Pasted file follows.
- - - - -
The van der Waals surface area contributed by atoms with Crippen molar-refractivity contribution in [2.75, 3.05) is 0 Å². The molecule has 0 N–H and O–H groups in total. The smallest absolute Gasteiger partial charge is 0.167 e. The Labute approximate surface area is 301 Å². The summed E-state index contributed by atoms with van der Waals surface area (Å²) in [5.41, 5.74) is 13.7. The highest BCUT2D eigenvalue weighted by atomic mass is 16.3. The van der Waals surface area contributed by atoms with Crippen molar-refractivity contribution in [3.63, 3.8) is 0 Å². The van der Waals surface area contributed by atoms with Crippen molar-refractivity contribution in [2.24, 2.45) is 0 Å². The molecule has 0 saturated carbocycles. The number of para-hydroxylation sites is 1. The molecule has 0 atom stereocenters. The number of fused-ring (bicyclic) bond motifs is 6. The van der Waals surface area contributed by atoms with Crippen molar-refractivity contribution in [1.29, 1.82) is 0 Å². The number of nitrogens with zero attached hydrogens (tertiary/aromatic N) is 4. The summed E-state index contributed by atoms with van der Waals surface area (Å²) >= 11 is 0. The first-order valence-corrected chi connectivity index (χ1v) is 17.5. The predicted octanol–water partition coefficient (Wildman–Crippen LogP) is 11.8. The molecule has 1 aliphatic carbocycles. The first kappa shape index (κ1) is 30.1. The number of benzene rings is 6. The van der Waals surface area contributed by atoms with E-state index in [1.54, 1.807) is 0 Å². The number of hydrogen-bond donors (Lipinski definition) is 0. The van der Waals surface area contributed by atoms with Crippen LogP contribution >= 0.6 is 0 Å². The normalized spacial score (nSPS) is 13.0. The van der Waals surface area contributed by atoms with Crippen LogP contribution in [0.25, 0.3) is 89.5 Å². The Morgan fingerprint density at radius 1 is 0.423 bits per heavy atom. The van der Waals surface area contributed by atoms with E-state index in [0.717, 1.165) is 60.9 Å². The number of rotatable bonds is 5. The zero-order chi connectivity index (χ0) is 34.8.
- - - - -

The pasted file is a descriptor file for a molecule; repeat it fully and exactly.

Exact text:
The van der Waals surface area contributed by atoms with Crippen molar-refractivity contribution in [2.75, 3.05) is 0 Å². The molecule has 0 N–H and O–H groups in total. The smallest absolute Gasteiger partial charge is 0.167 e. The Labute approximate surface area is 301 Å². The summed E-state index contributed by atoms with van der Waals surface area (Å²) in [5.41, 5.74) is 13.7. The highest BCUT2D eigenvalue weighted by atomic mass is 16.3. The van der Waals surface area contributed by atoms with Crippen molar-refractivity contribution in [3.63, 3.8) is 0 Å². The van der Waals surface area contributed by atoms with Crippen molar-refractivity contribution in [2.24, 2.45) is 0 Å². The molecule has 0 saturated carbocycles. The number of para-hydroxylation sites is 1. The molecule has 0 atom stereocenters. The number of fused-ring (bicyclic) bond motifs is 6. The van der Waals surface area contributed by atoms with Crippen molar-refractivity contribution in [1.29, 1.82) is 0 Å². The number of nitrogens with zero attached hydrogens (tertiary/aromatic N) is 4. The summed E-state index contributed by atoms with van der Waals surface area (Å²) >= 11 is 0. The first-order valence-corrected chi connectivity index (χ1v) is 17.5. The predicted octanol–water partition coefficient (Wildman–Crippen LogP) is 11.8. The molecule has 1 aliphatic carbocycles. The first kappa shape index (κ1) is 30.1. The number of benzene rings is 6. The van der Waals surface area contributed by atoms with E-state index in [1.54, 1.807) is 0 Å². The number of hydrogen-bond donors (Lipinski definition) is 0. The van der Waals surface area contributed by atoms with Crippen LogP contribution >= 0.6 is 0 Å². The normalized spacial score (nSPS) is 13.0. The van der Waals surface area contributed by atoms with Crippen LogP contribution in [0.25, 0.3) is 89.5 Å². The Morgan fingerprint density at radius 1 is 0.423 bits per heavy atom. The van der Waals surface area contributed by atoms with E-state index in [0.717, 1.165) is 60.9 Å². The number of rotatable bonds is 5. The zero-order chi connectivity index (χ0) is 34.8.